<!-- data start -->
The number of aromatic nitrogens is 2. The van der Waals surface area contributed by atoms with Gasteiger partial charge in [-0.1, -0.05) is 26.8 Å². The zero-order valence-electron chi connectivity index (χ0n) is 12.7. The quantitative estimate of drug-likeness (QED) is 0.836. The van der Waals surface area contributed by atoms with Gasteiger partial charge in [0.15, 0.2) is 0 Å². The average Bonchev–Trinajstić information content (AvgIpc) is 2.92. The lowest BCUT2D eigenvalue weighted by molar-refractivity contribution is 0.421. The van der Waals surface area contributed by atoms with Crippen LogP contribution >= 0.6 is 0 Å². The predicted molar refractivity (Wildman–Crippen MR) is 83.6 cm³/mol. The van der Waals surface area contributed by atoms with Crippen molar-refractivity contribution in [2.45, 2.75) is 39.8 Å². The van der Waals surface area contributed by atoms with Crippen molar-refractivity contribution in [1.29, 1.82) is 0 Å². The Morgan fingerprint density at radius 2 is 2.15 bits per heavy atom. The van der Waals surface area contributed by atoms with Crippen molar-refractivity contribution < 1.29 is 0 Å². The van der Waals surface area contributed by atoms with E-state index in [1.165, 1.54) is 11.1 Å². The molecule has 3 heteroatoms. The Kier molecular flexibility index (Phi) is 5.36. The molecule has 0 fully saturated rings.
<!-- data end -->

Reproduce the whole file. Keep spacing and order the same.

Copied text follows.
The number of aromatic nitrogens is 2. The van der Waals surface area contributed by atoms with Gasteiger partial charge in [-0.1, -0.05) is 26.8 Å². The zero-order valence-electron chi connectivity index (χ0n) is 12.7. The quantitative estimate of drug-likeness (QED) is 0.836. The van der Waals surface area contributed by atoms with Gasteiger partial charge in [0.15, 0.2) is 0 Å². The average Bonchev–Trinajstić information content (AvgIpc) is 2.92. The lowest BCUT2D eigenvalue weighted by molar-refractivity contribution is 0.421. The van der Waals surface area contributed by atoms with Crippen LogP contribution >= 0.6 is 0 Å². The predicted molar refractivity (Wildman–Crippen MR) is 83.6 cm³/mol. The van der Waals surface area contributed by atoms with Crippen molar-refractivity contribution in [2.45, 2.75) is 39.8 Å². The van der Waals surface area contributed by atoms with Crippen molar-refractivity contribution in [1.29, 1.82) is 0 Å². The Morgan fingerprint density at radius 2 is 2.15 bits per heavy atom. The van der Waals surface area contributed by atoms with Crippen molar-refractivity contribution < 1.29 is 0 Å². The van der Waals surface area contributed by atoms with E-state index in [1.165, 1.54) is 11.1 Å². The molecule has 3 heteroatoms. The Kier molecular flexibility index (Phi) is 5.36. The molecule has 0 fully saturated rings.